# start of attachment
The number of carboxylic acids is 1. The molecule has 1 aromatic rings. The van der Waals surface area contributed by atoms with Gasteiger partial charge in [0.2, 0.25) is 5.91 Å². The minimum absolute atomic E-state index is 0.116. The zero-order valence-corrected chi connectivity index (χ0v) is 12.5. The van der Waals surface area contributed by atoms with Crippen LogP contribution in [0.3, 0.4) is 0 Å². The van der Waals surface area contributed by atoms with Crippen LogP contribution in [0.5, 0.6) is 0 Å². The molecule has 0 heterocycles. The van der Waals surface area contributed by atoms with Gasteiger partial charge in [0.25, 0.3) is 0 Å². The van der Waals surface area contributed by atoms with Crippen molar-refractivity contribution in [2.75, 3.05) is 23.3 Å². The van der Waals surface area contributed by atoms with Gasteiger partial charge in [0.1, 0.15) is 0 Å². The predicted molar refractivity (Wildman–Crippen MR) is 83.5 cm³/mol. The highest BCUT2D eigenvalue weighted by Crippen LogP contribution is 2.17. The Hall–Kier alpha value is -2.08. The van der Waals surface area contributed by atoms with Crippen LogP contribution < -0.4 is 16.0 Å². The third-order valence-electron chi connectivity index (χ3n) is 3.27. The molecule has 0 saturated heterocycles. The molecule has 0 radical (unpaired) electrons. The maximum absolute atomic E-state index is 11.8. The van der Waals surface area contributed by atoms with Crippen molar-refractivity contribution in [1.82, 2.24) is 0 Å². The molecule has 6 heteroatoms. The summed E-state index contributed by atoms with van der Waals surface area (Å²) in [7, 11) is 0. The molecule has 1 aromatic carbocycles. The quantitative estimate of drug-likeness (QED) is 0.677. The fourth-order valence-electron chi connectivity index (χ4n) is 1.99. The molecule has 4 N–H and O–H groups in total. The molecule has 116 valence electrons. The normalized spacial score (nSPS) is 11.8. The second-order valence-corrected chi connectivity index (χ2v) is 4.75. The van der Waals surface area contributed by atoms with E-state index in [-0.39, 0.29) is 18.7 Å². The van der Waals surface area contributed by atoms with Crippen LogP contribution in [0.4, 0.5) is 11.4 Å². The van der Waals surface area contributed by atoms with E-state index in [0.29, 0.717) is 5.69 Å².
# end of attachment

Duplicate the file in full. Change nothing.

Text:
The number of carboxylic acids is 1. The molecule has 1 aromatic rings. The van der Waals surface area contributed by atoms with Gasteiger partial charge in [0.2, 0.25) is 5.91 Å². The minimum absolute atomic E-state index is 0.116. The zero-order valence-corrected chi connectivity index (χ0v) is 12.5. The van der Waals surface area contributed by atoms with Crippen LogP contribution in [0.3, 0.4) is 0 Å². The van der Waals surface area contributed by atoms with Crippen LogP contribution in [0.5, 0.6) is 0 Å². The molecule has 0 heterocycles. The van der Waals surface area contributed by atoms with Gasteiger partial charge in [0.25, 0.3) is 0 Å². The van der Waals surface area contributed by atoms with Crippen molar-refractivity contribution in [2.75, 3.05) is 23.3 Å². The van der Waals surface area contributed by atoms with Gasteiger partial charge in [0.1, 0.15) is 0 Å². The predicted molar refractivity (Wildman–Crippen MR) is 83.5 cm³/mol. The highest BCUT2D eigenvalue weighted by Crippen LogP contribution is 2.17. The Hall–Kier alpha value is -2.08. The van der Waals surface area contributed by atoms with Crippen LogP contribution < -0.4 is 16.0 Å². The third-order valence-electron chi connectivity index (χ3n) is 3.27. The molecule has 0 saturated heterocycles. The molecule has 0 radical (unpaired) electrons. The maximum absolute atomic E-state index is 11.8. The van der Waals surface area contributed by atoms with Crippen molar-refractivity contribution in [1.82, 2.24) is 0 Å². The molecule has 6 heteroatoms. The summed E-state index contributed by atoms with van der Waals surface area (Å²) in [7, 11) is 0. The molecule has 1 aromatic carbocycles. The quantitative estimate of drug-likeness (QED) is 0.677. The fourth-order valence-electron chi connectivity index (χ4n) is 1.99. The molecule has 4 N–H and O–H groups in total. The molecule has 116 valence electrons. The normalized spacial score (nSPS) is 11.8. The second-order valence-corrected chi connectivity index (χ2v) is 4.75. The van der Waals surface area contributed by atoms with E-state index in [-0.39, 0.29) is 18.7 Å². The van der Waals surface area contributed by atoms with Crippen LogP contribution in [0.4, 0.5) is 11.4 Å². The van der Waals surface area contributed by atoms with E-state index in [0.29, 0.717) is 5.69 Å².